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Nissan X-Trail

Published: 08 March 2007

So, a brand new Nissan X-Trail. Or is it? It doesn’t look any different…

Yes, it’s new – new body, new platform and some new engines. The only thing not different is the exterior style. Nissan is the latest in a line of manufacturers – the Mini Mk2 being the most recent – that has totally redesigned its car. And apparently changed nothing. Nissan says the old X-Trail, first launched in 2001 and upgraded in 2004, is selling at about three times early expectations. It didn’t want to mess with a winning formula. So although every body panel is new, the exterior is almost impossible to tell apart from the old X-Trail’s. The biggest change is an extra 17.5 cm in overall length – nearly all of that goes into a bigger boot.

OK, so what else is different?

There’s a marginally longer wheelbase and a touch more rear legroom. Like the old model, it’s a roomy five-seater. The platform is new – it’s the Renault-Nissan Alliance C platform, as also used on the quirky Qashqai crossover. New kit includes Land Rover-like hill descent control (Nissan calls it Downhill Drive Support), a sure sign that X-Trail is serious about the rough. Three of the four engines are new. There’s a 140bhp 2.0-litre petrol four-pot plus two versions of the latest Renault 2.0 diesel, producing 150 and 173bhp respectively. The carryover engine is the big-chested 169bhp 2.5-litre four, a surprisingly sweet unit. The petrol motors come with a choice of six-speed manual or CVT auto. The diesels get either a manual or a conventional torque-converted stepped auto box. It’s the first time the X-Trail has been available with a diesel auto powertrain.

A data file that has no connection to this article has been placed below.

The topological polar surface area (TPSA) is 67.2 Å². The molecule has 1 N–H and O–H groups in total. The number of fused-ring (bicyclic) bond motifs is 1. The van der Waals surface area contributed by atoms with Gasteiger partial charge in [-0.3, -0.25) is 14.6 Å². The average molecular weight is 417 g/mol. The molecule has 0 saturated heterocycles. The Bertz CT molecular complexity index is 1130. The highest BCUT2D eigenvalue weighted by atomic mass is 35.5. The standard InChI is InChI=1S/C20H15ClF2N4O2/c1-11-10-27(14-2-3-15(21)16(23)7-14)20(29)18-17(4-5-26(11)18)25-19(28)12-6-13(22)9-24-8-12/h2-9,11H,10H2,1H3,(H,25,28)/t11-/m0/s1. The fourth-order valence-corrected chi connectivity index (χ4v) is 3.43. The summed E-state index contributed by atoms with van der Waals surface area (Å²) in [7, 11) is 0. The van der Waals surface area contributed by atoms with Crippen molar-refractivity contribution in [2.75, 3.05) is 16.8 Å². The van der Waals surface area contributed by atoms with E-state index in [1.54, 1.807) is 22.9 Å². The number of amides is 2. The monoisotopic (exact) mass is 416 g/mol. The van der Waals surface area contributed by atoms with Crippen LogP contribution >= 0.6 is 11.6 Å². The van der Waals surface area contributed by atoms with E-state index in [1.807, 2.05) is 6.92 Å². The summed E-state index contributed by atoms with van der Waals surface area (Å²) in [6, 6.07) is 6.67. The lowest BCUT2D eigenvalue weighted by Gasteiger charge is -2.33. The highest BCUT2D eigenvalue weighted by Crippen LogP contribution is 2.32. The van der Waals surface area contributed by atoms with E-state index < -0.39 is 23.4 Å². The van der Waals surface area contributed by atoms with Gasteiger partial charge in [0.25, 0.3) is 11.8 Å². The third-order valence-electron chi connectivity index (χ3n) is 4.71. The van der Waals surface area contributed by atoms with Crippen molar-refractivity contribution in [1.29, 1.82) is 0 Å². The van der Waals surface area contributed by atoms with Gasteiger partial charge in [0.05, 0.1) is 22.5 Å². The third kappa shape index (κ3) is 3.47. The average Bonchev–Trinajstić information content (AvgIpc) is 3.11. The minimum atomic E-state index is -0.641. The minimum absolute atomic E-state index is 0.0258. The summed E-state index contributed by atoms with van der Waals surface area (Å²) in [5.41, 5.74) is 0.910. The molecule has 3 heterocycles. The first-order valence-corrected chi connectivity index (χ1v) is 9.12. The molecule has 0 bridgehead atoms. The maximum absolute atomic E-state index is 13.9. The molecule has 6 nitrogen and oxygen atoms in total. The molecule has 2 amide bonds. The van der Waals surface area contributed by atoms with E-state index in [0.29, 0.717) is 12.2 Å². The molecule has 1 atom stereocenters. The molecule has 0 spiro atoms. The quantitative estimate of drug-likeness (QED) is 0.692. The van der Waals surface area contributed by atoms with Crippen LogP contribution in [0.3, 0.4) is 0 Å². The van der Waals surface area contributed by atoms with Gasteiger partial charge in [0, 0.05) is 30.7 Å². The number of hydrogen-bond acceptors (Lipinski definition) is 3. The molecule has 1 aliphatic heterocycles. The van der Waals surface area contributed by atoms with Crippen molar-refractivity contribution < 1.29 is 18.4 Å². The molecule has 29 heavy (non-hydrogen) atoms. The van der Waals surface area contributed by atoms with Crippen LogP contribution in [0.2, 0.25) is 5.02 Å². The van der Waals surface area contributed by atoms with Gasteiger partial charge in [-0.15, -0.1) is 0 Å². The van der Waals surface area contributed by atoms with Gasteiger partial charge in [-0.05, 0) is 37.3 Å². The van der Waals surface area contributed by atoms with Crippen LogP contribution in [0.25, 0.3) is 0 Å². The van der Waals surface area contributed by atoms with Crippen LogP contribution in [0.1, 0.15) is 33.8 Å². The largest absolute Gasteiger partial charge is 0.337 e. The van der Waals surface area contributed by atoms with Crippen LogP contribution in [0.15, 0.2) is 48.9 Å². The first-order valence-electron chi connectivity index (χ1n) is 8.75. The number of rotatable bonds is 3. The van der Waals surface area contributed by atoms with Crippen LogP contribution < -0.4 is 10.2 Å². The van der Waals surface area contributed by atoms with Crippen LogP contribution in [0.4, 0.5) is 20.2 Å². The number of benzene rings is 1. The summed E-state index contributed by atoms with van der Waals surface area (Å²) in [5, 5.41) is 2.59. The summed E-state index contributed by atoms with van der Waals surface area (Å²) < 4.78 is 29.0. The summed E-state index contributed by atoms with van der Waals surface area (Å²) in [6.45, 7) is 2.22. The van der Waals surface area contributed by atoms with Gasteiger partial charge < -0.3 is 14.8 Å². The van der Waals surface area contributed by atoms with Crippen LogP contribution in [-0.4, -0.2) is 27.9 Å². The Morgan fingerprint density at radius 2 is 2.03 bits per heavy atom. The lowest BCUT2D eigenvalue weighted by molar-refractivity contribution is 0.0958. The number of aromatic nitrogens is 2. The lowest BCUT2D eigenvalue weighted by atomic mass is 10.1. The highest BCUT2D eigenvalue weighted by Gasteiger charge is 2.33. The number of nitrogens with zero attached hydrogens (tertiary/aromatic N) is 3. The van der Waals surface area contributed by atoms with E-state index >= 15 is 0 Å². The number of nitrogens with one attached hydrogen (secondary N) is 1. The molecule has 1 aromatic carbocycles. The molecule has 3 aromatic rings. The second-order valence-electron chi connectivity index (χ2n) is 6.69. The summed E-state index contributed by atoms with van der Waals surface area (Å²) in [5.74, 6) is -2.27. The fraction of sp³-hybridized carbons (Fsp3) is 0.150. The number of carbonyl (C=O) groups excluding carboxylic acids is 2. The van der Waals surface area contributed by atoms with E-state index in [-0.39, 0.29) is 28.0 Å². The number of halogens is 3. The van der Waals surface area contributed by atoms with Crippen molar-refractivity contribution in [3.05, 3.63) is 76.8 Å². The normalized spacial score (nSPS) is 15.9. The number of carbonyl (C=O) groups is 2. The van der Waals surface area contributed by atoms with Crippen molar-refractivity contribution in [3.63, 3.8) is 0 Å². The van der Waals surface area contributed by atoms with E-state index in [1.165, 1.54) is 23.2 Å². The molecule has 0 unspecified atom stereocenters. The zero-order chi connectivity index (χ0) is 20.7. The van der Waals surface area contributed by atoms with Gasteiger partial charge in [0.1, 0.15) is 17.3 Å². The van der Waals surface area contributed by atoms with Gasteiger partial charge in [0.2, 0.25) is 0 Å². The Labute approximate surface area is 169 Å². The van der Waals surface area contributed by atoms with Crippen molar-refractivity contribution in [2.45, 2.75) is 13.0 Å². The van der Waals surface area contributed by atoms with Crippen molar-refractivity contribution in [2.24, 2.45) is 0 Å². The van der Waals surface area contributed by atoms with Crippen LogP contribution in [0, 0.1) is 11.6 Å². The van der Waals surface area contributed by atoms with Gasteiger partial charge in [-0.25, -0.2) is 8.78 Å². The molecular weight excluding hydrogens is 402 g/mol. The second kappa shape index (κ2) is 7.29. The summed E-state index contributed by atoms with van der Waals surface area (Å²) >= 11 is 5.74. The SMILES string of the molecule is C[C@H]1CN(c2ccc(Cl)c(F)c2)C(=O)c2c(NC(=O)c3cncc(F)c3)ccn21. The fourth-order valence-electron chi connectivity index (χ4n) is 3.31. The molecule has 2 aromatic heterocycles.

At first glance, is it a serious alternative to Freelander 2?

The image isn’t as rosy and it’s probably not quite as good off-road – though the old X-Trail was the best compact Japanese on the rough stuff. It’s also handily cheaper than the littlest Landie. It looks tough, you sit nice and high, and the extra boot space over the old model makes it much easier to carry clobber for that sporty lifestyle beloved of all SUV marketing men. A mountain bike can fit easily in the back. The X-Trail is also a tough utilitarian vehicle, as you’d expect from son-of-Patrol (one of the pioneering 4x4s, let’s not forget). The very versatile boot is trimmed in tough hose-out vinyl, the sign of an SUV not frightened to get its tyres dirty.

By Gavin Green

Contributor-in-chief, former editor, anti-weight campaigner, voice of experience